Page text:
The anchorages on Central Exumas:
Sampson Cay Overview
Till recent times, Sampson Cay used to be one of the most-visited cays in the whole of Exumas. After its central enterprise, Sampson Cay Club and Marina, was shut down, the cay was pushed into oblivion. However, it still attracts visitors who like to explore its 50-foot-high hills and shallow valleys.
Trivia – Sampson Cay was named after Israel Sampson who was granted the cay in 1810. The cay is also known as Little Birnea.
Navigation and Anchoring
Navigating to Sampson Cay is pretty straightforward. Head southeast via the banks route to lead to the southwest of Twin Cays. Round Twin Cays, head eastward while staying away from the rocks and maintaining a distance of 150 yards off the shores. Head straight to enjoy 9-foot waters to the anchorage by the marina. It should be instantly visible as there are some decrepit storefronts with possible human activity on the dock.
There’s a cover between Sampson Cay and Dennis Cay where you can anchor in 9 feet of water. Holding is not great, so a double anchor is suggested.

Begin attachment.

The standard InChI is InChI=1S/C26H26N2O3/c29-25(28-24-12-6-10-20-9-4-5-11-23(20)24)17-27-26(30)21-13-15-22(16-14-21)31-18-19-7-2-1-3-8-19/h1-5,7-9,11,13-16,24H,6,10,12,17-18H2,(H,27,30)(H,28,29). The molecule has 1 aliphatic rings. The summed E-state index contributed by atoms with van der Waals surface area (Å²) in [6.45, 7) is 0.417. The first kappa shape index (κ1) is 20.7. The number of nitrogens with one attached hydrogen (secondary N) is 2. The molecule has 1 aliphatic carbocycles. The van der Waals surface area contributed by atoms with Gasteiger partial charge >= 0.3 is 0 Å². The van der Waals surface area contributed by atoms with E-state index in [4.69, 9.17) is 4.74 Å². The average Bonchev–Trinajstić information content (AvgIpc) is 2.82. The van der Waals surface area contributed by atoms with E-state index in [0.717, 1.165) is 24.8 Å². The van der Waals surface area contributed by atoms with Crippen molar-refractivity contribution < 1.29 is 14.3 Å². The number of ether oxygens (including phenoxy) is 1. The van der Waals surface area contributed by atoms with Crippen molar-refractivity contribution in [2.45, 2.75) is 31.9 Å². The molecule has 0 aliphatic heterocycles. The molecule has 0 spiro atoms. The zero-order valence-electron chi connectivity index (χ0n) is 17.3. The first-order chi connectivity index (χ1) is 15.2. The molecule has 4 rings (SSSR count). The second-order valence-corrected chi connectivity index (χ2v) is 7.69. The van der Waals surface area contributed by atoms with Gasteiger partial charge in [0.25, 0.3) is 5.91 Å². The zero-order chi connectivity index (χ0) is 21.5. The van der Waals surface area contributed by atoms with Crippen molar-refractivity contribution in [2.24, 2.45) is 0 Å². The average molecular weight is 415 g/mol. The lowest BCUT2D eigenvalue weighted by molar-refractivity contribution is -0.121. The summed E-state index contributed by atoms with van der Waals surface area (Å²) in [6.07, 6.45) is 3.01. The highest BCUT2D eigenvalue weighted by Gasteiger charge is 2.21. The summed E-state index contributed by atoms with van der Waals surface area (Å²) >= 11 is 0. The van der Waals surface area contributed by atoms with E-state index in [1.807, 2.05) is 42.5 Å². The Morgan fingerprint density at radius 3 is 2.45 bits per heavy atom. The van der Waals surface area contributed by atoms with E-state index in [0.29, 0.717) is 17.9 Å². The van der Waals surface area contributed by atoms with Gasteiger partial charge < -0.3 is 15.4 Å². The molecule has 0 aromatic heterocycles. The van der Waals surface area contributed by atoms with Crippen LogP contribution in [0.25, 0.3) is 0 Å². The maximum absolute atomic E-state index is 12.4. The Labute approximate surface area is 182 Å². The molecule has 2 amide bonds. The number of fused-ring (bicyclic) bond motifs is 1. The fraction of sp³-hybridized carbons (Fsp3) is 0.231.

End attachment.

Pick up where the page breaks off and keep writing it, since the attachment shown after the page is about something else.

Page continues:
If entering from the south via the banks route, round Sandy Cay and head northeast. Pass Big Major’s Spot and Fowl Cay to find 6-foot waters for easy anchorage. Watch out for the rocky patch and stray heads off Big Major’s Spot channel.
Places of Interest In and Around Sampson Cay
Sampson Cay has white beaches with mid-sized casuarinas lining some of them. You may also find decrepit shops and some leftover “modern artefacts” that are reminiscent of a bygone era when the cay enjoyed extreme popularity.
Sampson Cay is highly preferred for dinghy explorations. It has some nice inlets and beaches worth exploring. There is a lone house on a long beach on the southwestern side of the cay. If you plan to walk around, please respect the privacy of its owners.
There’s a dilapidated airstrip and a seaplane hangar near the center of the cay.